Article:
Respondent Dean Benigno is a real estate broker in Scottsdale, Arizona, doing business as Realty Executives. Respondent has been involved in the business of selling real estate in Arizona with an emphasis on golf properties since 1988. In the 1990s, he and his family published a magazine called "Exclusive Arizona Golf Properties and Luxury Homes".
In May 1997, the Respondent caused the domain name <arizonagolfproperties.com> to be registered by T.G. International, a web site developer no longer in business. The domain name was transferred to Realty Executives in late June or early July of 2003, with Mr. Benigno listed as the Administrative Contact.
On May 5, 2003, the Complainant, through its attorney, sent a cease and desist letter to T.G. International requesting that its use of <arizonagolfproperties.com> be stopped based on its confusing similarity to Complainantís service mark. The letter was also forwarded to Respondent on the same date.
5. Partiesí Contentions
Complainant contends that Respondent, through T.G. International, caused to be registered a domain name that is confusingly similar to the Complainantís service mark, as the domain name is identical to the Complainantís mark.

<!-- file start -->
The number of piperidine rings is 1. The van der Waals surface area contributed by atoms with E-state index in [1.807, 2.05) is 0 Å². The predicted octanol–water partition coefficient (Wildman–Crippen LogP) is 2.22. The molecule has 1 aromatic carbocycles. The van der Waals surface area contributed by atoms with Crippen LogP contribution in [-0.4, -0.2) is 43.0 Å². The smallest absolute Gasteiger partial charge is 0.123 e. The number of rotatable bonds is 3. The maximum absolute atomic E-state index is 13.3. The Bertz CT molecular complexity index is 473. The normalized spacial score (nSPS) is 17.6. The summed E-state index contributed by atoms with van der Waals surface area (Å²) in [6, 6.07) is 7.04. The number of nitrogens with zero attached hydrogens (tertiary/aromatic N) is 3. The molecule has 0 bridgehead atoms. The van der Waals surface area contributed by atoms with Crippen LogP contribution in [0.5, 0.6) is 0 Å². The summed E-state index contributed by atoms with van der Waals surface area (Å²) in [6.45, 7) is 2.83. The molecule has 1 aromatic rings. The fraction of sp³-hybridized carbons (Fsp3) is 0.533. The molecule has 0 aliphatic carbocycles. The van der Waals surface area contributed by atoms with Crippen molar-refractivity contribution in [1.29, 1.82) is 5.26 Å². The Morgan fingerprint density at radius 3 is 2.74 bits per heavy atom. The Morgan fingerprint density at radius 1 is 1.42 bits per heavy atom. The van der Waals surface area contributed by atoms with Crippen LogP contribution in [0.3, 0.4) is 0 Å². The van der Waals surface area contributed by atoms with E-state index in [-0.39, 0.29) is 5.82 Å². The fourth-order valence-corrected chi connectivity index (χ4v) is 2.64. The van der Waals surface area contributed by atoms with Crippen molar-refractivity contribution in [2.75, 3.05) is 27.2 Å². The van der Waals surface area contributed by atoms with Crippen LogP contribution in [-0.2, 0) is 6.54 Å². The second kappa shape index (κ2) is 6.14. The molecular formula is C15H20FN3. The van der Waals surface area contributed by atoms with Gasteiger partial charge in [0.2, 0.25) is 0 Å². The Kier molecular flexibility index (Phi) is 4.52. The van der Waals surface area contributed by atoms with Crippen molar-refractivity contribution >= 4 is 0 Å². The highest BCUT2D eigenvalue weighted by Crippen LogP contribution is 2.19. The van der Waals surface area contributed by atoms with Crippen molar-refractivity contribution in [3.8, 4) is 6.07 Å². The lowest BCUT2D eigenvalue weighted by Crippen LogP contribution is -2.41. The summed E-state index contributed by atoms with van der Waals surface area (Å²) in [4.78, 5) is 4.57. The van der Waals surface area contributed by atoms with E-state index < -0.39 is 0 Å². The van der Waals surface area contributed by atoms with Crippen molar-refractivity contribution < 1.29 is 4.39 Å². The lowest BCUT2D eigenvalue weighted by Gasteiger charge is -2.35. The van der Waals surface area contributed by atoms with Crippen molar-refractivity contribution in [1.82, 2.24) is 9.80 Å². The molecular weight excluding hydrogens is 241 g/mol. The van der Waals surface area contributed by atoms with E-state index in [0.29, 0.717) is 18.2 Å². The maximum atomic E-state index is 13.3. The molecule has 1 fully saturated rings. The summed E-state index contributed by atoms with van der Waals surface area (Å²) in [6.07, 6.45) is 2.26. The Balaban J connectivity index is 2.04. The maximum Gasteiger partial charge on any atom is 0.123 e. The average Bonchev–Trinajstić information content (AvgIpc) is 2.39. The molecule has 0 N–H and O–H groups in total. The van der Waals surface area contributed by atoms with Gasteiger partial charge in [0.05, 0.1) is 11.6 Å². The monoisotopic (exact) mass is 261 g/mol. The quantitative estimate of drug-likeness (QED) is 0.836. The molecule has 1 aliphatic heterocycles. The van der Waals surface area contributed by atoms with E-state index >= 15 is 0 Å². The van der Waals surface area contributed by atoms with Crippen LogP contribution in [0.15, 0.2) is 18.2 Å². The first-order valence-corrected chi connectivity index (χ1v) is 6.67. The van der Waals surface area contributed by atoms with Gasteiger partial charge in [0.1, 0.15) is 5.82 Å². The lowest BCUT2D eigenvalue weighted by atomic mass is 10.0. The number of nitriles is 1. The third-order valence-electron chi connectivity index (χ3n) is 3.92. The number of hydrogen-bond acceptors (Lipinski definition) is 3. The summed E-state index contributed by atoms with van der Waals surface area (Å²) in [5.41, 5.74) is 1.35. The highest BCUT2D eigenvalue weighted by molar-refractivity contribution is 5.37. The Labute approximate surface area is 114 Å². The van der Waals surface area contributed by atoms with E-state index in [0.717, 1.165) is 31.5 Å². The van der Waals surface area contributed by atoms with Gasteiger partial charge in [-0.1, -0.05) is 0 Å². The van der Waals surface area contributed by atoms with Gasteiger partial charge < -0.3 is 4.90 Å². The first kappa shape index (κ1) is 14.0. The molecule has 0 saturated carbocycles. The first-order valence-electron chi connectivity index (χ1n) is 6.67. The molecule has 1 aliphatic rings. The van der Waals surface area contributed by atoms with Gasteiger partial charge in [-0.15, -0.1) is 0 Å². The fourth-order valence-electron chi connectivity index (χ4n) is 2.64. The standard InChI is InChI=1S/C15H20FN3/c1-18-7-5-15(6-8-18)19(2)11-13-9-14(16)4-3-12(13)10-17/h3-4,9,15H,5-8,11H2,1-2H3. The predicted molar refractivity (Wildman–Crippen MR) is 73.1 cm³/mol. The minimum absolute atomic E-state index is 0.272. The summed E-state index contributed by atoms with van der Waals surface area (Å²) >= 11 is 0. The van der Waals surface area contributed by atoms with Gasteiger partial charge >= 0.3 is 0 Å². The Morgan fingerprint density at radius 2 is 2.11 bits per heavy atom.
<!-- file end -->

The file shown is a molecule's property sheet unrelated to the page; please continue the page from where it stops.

Complainant contends that Respondent has no rights or legitimate interests in the domain name. Respondentís business name, Realty Executives, is very different from the domain name, whereas Complainantís business name and pending service mark are identical to the domain name. Complainant contends that Respondent is not commonly known as Arizona Golf Properties. Complainant therefore concludes that Respondent is not making a legitimate non-commercial or fair use of the domain name as Respondent is using the site for commercial purposes. Complainant further contends that Respondentís use of the site misleads consumers. Additionally, Complainant contends that Respondent knew or should have known of Complainantís rights in the domain name as both Complainant and Respondent are real estate companies in the Scottsdale, Arizona area that deal with similar properties.